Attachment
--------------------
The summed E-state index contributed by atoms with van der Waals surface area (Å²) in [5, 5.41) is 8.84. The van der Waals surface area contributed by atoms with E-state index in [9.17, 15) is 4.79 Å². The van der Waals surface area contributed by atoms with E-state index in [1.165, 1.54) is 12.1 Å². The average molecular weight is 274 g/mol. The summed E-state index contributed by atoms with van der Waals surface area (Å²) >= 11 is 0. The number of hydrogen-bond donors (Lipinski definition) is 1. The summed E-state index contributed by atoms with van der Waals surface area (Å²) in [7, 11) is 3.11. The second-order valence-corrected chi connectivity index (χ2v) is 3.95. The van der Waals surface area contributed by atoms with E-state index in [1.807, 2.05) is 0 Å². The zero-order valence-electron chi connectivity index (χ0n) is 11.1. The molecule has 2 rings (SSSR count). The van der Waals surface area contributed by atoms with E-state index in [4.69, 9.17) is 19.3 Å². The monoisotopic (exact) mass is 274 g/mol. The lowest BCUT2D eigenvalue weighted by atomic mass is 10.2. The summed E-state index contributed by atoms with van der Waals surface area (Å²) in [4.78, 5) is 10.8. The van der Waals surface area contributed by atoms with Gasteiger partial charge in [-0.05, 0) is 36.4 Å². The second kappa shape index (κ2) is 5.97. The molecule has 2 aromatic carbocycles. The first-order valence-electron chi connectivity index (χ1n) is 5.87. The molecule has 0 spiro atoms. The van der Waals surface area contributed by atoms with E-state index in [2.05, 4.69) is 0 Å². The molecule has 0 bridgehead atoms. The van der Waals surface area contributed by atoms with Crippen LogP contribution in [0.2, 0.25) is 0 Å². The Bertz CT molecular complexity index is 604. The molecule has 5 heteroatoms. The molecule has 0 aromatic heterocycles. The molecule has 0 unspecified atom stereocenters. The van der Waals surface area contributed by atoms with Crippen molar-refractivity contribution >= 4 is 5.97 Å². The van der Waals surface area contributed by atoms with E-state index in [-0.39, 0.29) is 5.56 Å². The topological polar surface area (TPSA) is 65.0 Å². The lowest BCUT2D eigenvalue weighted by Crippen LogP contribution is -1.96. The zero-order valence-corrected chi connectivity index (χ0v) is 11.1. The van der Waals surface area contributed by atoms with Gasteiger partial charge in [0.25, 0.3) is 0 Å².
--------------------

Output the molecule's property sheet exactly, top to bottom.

The summed E-state index contributed by atoms with van der Waals surface area (Å²) in [5, 5.41) is 8.84. The van der Waals surface area contributed by atoms with E-state index in [9.17, 15) is 4.79 Å². The van der Waals surface area contributed by atoms with E-state index in [1.165, 1.54) is 12.1 Å². The average molecular weight is 274 g/mol. The summed E-state index contributed by atoms with van der Waals surface area (Å²) >= 11 is 0. The number of hydrogen-bond donors (Lipinski definition) is 1. The summed E-state index contributed by atoms with van der Waals surface area (Å²) in [7, 11) is 3.11. The second-order valence-corrected chi connectivity index (χ2v) is 3.95. The van der Waals surface area contributed by atoms with E-state index in [1.807, 2.05) is 0 Å². The zero-order valence-electron chi connectivity index (χ0n) is 11.1. The molecule has 2 rings (SSSR count). The van der Waals surface area contributed by atoms with E-state index in [4.69, 9.17) is 19.3 Å². The monoisotopic (exact) mass is 274 g/mol. The lowest BCUT2D eigenvalue weighted by atomic mass is 10.2. The summed E-state index contributed by atoms with van der Waals surface area (Å²) in [4.78, 5) is 10.8. The van der Waals surface area contributed by atoms with Gasteiger partial charge in [-0.05, 0) is 36.4 Å². The second kappa shape index (κ2) is 5.97. The molecule has 2 aromatic carbocycles. The first-order valence-electron chi connectivity index (χ1n) is 5.87. The molecule has 0 spiro atoms. The van der Waals surface area contributed by atoms with E-state index in [2.05, 4.69) is 0 Å². The molecule has 0 bridgehead atoms. The van der Waals surface area contributed by atoms with Crippen LogP contribution in [0.2, 0.25) is 0 Å². The Bertz CT molecular complexity index is 604. The molecule has 5 heteroatoms. The molecule has 0 aromatic heterocycles. The molecule has 0 unspecified atom stereocenters. The van der Waals surface area contributed by atoms with Crippen molar-refractivity contribution >= 4 is 5.97 Å². The van der Waals surface area contributed by atoms with E-state index in [-0.39, 0.29) is 5.56 Å². The topological polar surface area (TPSA) is 65.0 Å². The lowest BCUT2D eigenvalue weighted by Crippen LogP contribution is -1.96. The zero-order valence-corrected chi connectivity index (χ0v) is 11.1. The van der Waals surface area contributed by atoms with Gasteiger partial charge in [0.25, 0.3) is 0 Å².